MiNT InstantFlex TL70

$389 (as tested $505)

In this roundup we've seen a handful of ways to make the instant camera, all broadly resembling each other in one way or the other. Viewfinder windows and step focus are the norm, and neither ever really give the photographer an accurate preview of all the parameters that go in to a photograph. They give the photographer a general idea of framing, and that's about it.

The MiNT Instant Flex TL70 is nothing like the rest.

It uses a twin-lens reflex design to not only give the camera a vintage look, but also give the photographer a functioning viewfinder and accurate manual focus. No other instant camera does this, and it's the experience that all the other cameras leave any skilled photographer longing for. It's truly in a class of its own in this roundup, making it, by comparison, worth the money.

The camera is switched on by opening the shade on top of the camera. Focus is done through the viewfinder (!) with flip-out loupe hidden under the front shade for extra precision. Minimum focus distance is 0.48m, although an available close-up lens (part of a $116 accessory lens kit) can bring it down to .18m (WITH FULLY MANUAL FOCUS!). Next to the focus wheel is a brighten or darken setting, simply telling the camera how to bias its automatic exposure in automatic, or 'A' mode. A green light inside the viewfinder indicates whether or not the camera can perform an optimal exposure at the current settings, and red indicates a proper exposure isn't possible at the current settings. There is also a 'B' or bulb mode for long exposures as well.

The shutter release is out front and is separate from the film eject button, meaning the camera is always ready for double exposures. When ejected, the film neatly slides out of a small slot next to the viewfinder.

If we take it out of the context of Instax mini cameras, where it sits high with a golden halo around its head, and instead compare it to general consumer expectations for an item costing nearly $400, there are some problems.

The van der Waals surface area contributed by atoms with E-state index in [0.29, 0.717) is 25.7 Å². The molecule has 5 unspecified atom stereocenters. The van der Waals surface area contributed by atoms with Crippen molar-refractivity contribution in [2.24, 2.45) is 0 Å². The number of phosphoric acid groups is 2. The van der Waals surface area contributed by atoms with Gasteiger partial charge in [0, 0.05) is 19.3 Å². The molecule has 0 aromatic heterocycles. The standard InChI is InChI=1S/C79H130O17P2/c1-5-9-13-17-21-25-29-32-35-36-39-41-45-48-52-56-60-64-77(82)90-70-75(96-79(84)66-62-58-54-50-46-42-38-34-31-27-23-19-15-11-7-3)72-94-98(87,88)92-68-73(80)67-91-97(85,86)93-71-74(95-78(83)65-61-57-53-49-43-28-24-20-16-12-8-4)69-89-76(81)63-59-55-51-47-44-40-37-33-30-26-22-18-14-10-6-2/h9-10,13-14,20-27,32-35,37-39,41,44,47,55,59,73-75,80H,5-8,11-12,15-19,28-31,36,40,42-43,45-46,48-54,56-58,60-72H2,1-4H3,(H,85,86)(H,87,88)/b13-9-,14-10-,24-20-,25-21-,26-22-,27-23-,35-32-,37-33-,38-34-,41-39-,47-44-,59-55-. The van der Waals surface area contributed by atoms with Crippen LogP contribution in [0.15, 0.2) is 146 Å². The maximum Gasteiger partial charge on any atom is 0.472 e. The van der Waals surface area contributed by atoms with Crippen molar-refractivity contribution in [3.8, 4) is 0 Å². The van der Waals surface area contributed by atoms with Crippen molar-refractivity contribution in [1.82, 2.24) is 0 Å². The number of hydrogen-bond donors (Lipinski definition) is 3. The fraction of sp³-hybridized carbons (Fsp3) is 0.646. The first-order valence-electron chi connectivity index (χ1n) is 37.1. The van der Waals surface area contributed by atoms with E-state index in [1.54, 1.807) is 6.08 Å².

First, the build quality could use some refinement and better materials. There are sharp edges to the plastics used on the pop-up flash, and the spring-loaded rear door (to push down on the film) doesn't close all the way, prompting fears of light leaks.

There are a couple control issues as well. The aperture dial is very difficult to turn, and the focus adjustment feels cheap and loose. The use of a hidden roller wheel instead of an external knob for focus adjustment wasn't the best choice, and makes it tough to locate. Also, while the use of separate buttons for the shutter release and film ejection was a great idea, both buttons are recessed and tough to find when looking through the viewfinder.

Slightly raised controls all around the camera would have made them easier to locate without looking away from the viewfinder. It's a complaint that getting used to the camera will eventually alleviate, but when the camera (inevitably) gets passed around from person to person, the location of the controls will need pointed out to them time and time again.

Our final complaint is a bit esoteric, but does hold the MiNT back from making it the 'perfect' instant camera: no way to sync external flash, unlike the LC-A+. There is a built-in flash, but there's no obvious way to control it, making it difficult to use as a trigger.

Complaints aside, the camera is brilliant, constantly surprising us with its output. Plus, it is the only one here that offers a viewfinder that is coupled with focus, which sets it completely apart from the rest of these cameras, and makes the instant medium even more rewarding. To pay the astronomical price requires trying to ignore the build quality, and maybe a bit of gaffer tape to cover up the ugly logo on the front. After that, we are left with one of the most fun instant cameras to use that also produces some of our favorite instant images.